DSE Search architecture

An overview of DSE Search architecture.

In a distributed environment, the data is spread over multiple nodes. Deploy DSE Search nodes in their own datacenter to run DSE Search on all nodes.

Data is written to the database first, and then indexes are updated next.

When you update a table using CQL, the search index is updated. Indexing occurs automatically after an update. Writes are durable. All writes to a replica node are recorded in memory and in a commit log before they are acknowledged as a success. If a crash or server failure occurs before the memory tables are flushed to disk, the commit log is replayed on restart to recover any lost writes.



DSE Search terms

In DSE Search, there are several names for an index of documents on a single node:
  • A search index (formerly referred to as a search core)
  • A collection
  • One shard of a collection

See the following table for a mapping between database and DSE Search concepts.

Table 1. Relationship between the database and DSE Search concepts
Database Search single node environment
Table Search index (core) or collection
Row Document
Primary key Unique key
Column Field
Node n/a
Partition n/a
Keyspace n/a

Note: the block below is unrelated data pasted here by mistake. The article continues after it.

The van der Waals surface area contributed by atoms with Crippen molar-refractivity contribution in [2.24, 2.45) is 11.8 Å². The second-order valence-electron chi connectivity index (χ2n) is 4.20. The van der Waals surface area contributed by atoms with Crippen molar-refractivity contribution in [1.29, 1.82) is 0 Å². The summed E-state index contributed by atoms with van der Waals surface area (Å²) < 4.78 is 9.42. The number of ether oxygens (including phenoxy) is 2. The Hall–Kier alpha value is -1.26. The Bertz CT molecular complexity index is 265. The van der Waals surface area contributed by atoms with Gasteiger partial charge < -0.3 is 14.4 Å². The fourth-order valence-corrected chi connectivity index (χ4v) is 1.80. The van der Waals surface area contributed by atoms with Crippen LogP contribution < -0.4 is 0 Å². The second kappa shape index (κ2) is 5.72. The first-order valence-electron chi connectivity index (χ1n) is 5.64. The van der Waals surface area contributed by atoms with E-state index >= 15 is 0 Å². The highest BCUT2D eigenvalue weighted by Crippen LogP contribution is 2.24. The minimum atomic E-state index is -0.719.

How DSE Search works

  • Each document in a search index is unique and contains a set of fields that adhere to a user-defined schema.
  • The schema lists the field types and defines how they should be indexed.
  • DSE Search maps search indexes to tables.
  • Each table has a separate search index on a particular node.
  • Solr documents are mapped to rows, and document fields to columns.
  • A shard is indexed data for a subset of the data on the local node.
  • The keyspace is a prefix for the name of the search index and has no counterpart in Solr.
  • Search queries are routed to enough nodes to cover all token ranges.
    • The query is sent to all token ranges to get all possible results.
    • The search engine considers the token ranges that each node is responsible for, taking into account the replication factor (RF), and computes the minimum number of nodes that is required to query all ranges.
  • On DSE Search nodes, the shard selection algorithm for distributed queries uses a series of criteria to route sub-queries to the nodes most capable of handling them. The shard routing is token aware, but is not limited unless the search query specifies a specific token range.
  • With replication, a node or search index contains more than one partition (shard) of table (collection) data. Unless the replication factor equals the number of cluster nodes, the node or search index contains only a portion of the data of the table or collection.